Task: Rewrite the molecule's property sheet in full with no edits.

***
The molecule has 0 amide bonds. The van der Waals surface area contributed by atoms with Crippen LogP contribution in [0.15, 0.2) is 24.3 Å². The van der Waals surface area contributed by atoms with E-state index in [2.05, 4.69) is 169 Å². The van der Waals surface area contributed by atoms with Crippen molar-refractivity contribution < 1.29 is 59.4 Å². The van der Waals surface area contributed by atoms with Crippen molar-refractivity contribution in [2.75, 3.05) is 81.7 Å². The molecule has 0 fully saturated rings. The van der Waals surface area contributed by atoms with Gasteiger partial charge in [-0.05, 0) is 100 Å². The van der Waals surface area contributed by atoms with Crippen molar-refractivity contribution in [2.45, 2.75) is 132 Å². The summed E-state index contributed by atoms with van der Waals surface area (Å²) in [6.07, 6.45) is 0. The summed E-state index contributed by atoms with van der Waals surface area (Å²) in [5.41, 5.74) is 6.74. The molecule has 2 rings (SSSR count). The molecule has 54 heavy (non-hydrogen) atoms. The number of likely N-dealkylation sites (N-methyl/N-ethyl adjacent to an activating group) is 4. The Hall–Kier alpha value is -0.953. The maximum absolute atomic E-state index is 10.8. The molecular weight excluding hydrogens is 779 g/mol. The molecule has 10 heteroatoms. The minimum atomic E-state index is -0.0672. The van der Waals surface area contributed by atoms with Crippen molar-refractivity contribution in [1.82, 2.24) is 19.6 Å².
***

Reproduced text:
The molecule has 0 amide bonds. The van der Waals surface area contributed by atoms with Crippen LogP contribution in [0.15, 0.2) is 24.3 Å². The van der Waals surface area contributed by atoms with E-state index in [2.05, 4.69) is 169 Å². The van der Waals surface area contributed by atoms with Crippen molar-refractivity contribution < 1.29 is 59.4 Å². The van der Waals surface area contributed by atoms with Crippen molar-refractivity contribution in [2.75, 3.05) is 81.7 Å². The molecule has 0 fully saturated rings. The van der Waals surface area contributed by atoms with Gasteiger partial charge in [-0.05, 0) is 100 Å². The van der Waals surface area contributed by atoms with Crippen molar-refractivity contribution in [2.45, 2.75) is 132 Å². The summed E-state index contributed by atoms with van der Waals surface area (Å²) in [6.07, 6.45) is 0. The summed E-state index contributed by atoms with van der Waals surface area (Å²) in [5.41, 5.74) is 6.74. The molecule has 2 rings (SSSR count). The molecule has 54 heavy (non-hydrogen) atoms. The number of likely N-dealkylation sites (N-methyl/N-ethyl adjacent to an activating group) is 4. The Hall–Kier alpha value is -0.953. The maximum absolute atomic E-state index is 10.8. The molecular weight excluding hydrogens is 779 g/mol. The molecule has 10 heteroatoms. The minimum atomic E-state index is -0.0672. The van der Waals surface area contributed by atoms with Crippen molar-refractivity contribution in [1.82, 2.24) is 19.6 Å².